Owning a hybrid means you’re saving money on gas and being green at the same time, right? You’re practically a model citizen! Not to the state department – they’re losing gas tax revenue. As of this month, Virginia and Michigan have implemented $100 annual fees for hybrid vehicles. North Carolina, Arizona and Oregon are reviewing similar proposals. Read more about it here.
So what do you do? Pay more for a hybrid than a gas-fueled car and then pay an annual fee? If you live in one of the affected states, you’ll probably want to sidestep this new hybrid tax. That’s why you should you consider some of these non-hybrid cars with great fuel economies.
If you want to channel your inner hybrid-purist (looking at you Prius and Insight owners) here are some alternatives between 2010 and 2013. We’ve also included the average price drop and average total price drop you can expect on a used car you see on Mojo Motors.
Honda Civic / 2 Price Drops / $530 Total Price Drop
If you’re considering a used Honda Insight, you might also like the Honda Fit or the Honda Civic. A used 2010 Civic averages 28 mpg. It’s not the 41 mpg of the 2010 Insight, but it’s not too far behind.
Toyota Corolla / 1 Price Drop / $388 Total Price Drop
Looking at a used Toyota Prius? Consider the Toyota Corolla. The one pictured is a 2010 model. It averages 27 mpg as opposed to the 2010 Prius’ 50 mpg.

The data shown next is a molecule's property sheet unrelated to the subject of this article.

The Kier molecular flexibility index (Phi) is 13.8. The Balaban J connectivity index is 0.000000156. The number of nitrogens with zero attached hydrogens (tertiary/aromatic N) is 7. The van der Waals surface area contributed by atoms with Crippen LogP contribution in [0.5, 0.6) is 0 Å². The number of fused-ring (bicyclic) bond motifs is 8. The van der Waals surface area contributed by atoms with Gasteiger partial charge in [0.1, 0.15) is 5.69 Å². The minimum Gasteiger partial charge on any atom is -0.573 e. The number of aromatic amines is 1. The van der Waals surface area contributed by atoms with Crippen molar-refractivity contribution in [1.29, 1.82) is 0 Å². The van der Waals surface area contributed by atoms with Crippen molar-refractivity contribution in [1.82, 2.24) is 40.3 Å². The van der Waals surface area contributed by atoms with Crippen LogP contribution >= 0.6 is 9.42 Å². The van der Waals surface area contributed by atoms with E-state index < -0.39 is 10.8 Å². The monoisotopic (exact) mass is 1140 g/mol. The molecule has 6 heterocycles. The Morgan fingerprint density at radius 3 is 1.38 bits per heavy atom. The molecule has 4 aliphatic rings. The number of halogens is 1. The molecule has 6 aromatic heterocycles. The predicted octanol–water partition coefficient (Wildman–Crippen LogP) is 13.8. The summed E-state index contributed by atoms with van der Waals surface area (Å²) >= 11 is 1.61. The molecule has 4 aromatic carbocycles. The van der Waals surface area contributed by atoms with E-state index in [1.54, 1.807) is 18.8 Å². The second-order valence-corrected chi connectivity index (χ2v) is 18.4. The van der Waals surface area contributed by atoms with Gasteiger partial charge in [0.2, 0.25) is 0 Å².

Ford Fiesta/ 1 Price Drop / $451 Total Price Drop
Chevrolet Cruze/ 1 Price Drop / $596 Total Price Drop
Looking at an electric hybrid like the Chevrolet Volt? Take a look at the used Chevy Cruze. This is a 2011 model, which averages 30 mpg. The 2011 Volt averages 37 mpg if run on gas only, and 60 mpg if run with half gas and half electric.
Nissan Versa / 1 Price Drop / $565 Total Price Drop
Into the Nissan LEAF? Try the Nissan Versa. The 2011 LEAF gets an average of 34 mpg with gas alone and 99 mpg if it runs exclusively on electricity. The Versa hatchback here gets an average of 28 mpg.
The moral of this story is that some states might be getting in the way of you, a green-minded, earth loving, thoughtful and amazing human being. Well, the actual moral is that there are a lot of alternatives to paying a premium and potentially a new tax for a fuel-efficient hybrid. Add a couple of these alternatives to your “Follow” list and you may find they’re exactly what you want.
Or, if you can wait a couple of months, consider buying a hybrid car later this year when Edmunds anticipates a surplus of hybrid cars hitting the used car lot.